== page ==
The Unvanquished is the story of Ringo, a black boy, and his companion Bayard, a white boy, who are otherwise and in every way equal except for the fact that Ringo happens to be the property of another human being. Did Faulkner place them so resolutely side by side to reveal the absurdity of such a social order? It’s tricky imposing a 21st century sensibility onto a book written nearly 80 years ago in the middle of Jim Crow-era Mississippi, but it’s hard to read it any other way, particularly when Faulkner makes a point of telling us that Bayard’s own father considers Ringo the smarter of the two. Smarter doesn’t count for much. Smarter doesn’t mean freer. Is this what Faulkner was trying to say? A more nuanced reading might reveal that Faulkner was simply writing what was true, that black and white children played together all the time despite the fact that only some of them risked being lynched for the crime of skin color, but I don’t care. Whatever Faulkner did or didn’t mean, the book cries out for equality as the least we can do. Basic humanity 101. The war was supposed to fix this. Faulkner, writing more than 60 years after it ended, would have noticed that it certainly did not.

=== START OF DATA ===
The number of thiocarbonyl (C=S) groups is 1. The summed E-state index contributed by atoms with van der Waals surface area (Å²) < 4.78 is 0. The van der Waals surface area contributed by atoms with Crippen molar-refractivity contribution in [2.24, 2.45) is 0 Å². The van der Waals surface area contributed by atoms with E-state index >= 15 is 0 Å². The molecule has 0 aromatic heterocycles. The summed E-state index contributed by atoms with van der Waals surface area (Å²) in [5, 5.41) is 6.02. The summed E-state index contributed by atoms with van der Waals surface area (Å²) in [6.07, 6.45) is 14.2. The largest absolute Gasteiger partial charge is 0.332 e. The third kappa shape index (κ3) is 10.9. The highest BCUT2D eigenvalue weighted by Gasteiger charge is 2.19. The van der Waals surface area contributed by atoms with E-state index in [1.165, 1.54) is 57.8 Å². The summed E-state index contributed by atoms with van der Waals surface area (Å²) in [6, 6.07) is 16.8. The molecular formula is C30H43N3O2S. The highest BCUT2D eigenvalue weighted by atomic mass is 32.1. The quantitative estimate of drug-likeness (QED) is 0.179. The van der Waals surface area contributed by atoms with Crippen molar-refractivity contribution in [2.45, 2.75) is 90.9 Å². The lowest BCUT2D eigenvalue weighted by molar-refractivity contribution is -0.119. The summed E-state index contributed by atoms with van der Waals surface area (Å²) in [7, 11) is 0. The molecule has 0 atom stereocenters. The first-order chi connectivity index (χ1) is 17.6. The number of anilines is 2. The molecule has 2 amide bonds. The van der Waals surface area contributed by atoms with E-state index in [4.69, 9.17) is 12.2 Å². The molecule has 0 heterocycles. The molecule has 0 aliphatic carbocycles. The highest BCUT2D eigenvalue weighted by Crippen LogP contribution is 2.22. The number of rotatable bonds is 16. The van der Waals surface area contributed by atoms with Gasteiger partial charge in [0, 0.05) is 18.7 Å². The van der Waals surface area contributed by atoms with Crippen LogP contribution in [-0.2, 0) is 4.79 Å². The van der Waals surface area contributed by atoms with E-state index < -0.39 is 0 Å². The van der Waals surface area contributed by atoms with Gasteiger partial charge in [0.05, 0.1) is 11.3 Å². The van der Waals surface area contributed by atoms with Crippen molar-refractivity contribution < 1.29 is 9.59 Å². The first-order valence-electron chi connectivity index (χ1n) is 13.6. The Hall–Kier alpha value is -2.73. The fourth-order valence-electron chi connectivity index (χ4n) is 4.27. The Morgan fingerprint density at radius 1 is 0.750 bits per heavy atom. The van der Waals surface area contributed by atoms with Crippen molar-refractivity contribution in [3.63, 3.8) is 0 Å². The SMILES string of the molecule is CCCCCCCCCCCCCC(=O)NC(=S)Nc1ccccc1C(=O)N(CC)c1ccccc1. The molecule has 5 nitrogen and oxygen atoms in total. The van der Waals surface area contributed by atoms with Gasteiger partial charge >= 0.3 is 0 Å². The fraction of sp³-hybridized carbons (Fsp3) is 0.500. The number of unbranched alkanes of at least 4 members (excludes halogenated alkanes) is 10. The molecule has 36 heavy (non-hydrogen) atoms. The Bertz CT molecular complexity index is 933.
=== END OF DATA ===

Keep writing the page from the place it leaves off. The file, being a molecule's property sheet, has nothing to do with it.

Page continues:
The Unvanquished is the story of the Sartoris family led by Bayard’s father John Sartoris, as mythical a Southern Gentleman as you will find anywhere, witnessing the end of a way of life, the upending of everything they know to be true, a world turned upside down. Honestly, it’s impossible to read the book and not sympathize with people who are expected to emerge from chaos, their homes burned, their fortunes destroyed, and follow a new social order they do not understand.
But then they don’t, do they? They do not intend to follow any such thing. The Unvanquished is the story of extraordinary resistance to change. “Suppose they don’t never get done fighting?” Ringo says.
After the war, John Sartoris murders two men who have come to town registering black voters and even daring to place a black candidate on the ballot. After shooting them in the public square in front of everyone, he turns to the crowd and says, “Does any man here want a word with me about this?” They do not. He then proceeds to move the election to his house where he can make sure the votes add up the way he wants.